In certain circumstances orthodontic treatment is more effective when it is initiated in the mixed-dentition period. Such treatment is commonly referred to as interceptive treatment. Mixed-dentition approximates the chronological age of seven to twelve in children and is defined by the presence of combined permanent and deciduous teeth in the mouth. FIG. 10 shows an upper dental quadrant 90 and lower dental quadrant 91 exhibiting mixed dentition. During this period the permanent incisors 72 erupt in the front of the mouth replacing the anterior deciduous teeth while permanent molars 71 erupt in the back of the mouth behind the deciduous molars 74. In each side of the mouth (quadrant), one deciduous canine 75 and two deciduous molars 74 are interposed between the anteriorly positioned permanent incisors 72 and posteriorly placed permanent molar 71. In such an arrangement for correction of misaligned incisors 72, they must be anchored to the permanent molars 71 which are three teeth away in the back of the mouth, bypassing the deciduous canine 75 and deciduous molars 74.

At the present time, orthodontic treatment of any mixed-dentition case (both permanent and deciduous teeth present) involves the use of a “two-by-four” (2×4) appliance. The 2×4 designation refers to the two permanent molars 71 and four permanent incisors 72 of a mixed-dentition dental arch used for the placement of a bracket assembly 10.

A typical 2×4 appliance is shown on mixed-dentition upper and lower dental quadrants in FIG. 10. The 2×4 appliance 77 consists of bracket assemblies 10 attached to permanent molars 71, permanent incisors 72, and archwire 66 engaging bracket assemblies 10 on each quadrant. This arrangement relies on the permanent molars 71 as anchors to correct the misaligned permanent incisors 72. Unfortunately the permanent molars 71 do not provide adequate anchorage for alignment of the permanent incisors 72. Even more troubling for the patient, the 2×4 treatment may cause misalignment problems in the permanent molars 71 themselves that otherwise wouldn't have occurred. Since the archwire 66 in a 2×4 appliance system has to by-pass the three non-bracketed deciduous molars 74 and deciduous canines 75, the archwire 66 floats in a position which frequently irritates the inside of the patient's cheeks.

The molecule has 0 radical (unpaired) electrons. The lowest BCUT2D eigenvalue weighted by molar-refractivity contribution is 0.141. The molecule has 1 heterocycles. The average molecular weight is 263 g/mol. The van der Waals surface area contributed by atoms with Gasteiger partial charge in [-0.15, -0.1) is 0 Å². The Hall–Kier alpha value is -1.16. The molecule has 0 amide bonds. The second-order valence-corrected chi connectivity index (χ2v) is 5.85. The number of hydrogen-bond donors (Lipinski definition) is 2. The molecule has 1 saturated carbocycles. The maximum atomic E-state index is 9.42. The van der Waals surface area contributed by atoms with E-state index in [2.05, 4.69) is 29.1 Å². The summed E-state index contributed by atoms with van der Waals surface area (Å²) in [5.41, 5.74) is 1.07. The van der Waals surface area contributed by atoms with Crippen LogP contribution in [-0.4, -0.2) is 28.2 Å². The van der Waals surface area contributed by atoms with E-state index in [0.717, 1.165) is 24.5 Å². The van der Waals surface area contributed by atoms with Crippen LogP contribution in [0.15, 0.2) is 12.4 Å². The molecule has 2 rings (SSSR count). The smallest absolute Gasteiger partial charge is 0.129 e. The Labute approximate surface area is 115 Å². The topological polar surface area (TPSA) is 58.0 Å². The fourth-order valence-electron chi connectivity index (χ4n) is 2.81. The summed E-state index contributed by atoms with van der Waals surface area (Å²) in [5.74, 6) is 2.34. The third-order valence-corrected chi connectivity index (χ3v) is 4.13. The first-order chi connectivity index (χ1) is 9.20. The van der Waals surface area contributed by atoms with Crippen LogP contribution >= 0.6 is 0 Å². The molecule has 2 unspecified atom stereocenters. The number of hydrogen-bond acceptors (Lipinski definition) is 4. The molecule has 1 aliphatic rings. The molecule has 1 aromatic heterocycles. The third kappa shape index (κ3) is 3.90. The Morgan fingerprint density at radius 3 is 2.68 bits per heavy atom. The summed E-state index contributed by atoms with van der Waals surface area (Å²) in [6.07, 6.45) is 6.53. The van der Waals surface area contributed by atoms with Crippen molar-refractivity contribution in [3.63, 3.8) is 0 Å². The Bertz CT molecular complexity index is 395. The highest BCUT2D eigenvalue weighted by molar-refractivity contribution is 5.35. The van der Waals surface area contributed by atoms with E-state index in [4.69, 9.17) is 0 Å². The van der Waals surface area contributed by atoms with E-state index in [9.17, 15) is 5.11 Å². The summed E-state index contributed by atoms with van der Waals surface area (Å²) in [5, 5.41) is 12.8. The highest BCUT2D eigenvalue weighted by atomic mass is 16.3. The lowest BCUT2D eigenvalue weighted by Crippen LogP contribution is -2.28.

Inadequacy of anchorage and patient discomfort that is associated with the use of a 2×4 appliance creates reluctance for most practitioners to treat mixed-dentition cases and forces them to defer treatment to a later age when the deciduous teeth are replaced by the permanent teeth. Unfortunately, the presence of complete permanent dentition also corresponds with adolescence when most patients are not eager to wear braces, cooperate with needed auxiliary mechanics, or maintain adequate oral hygiene.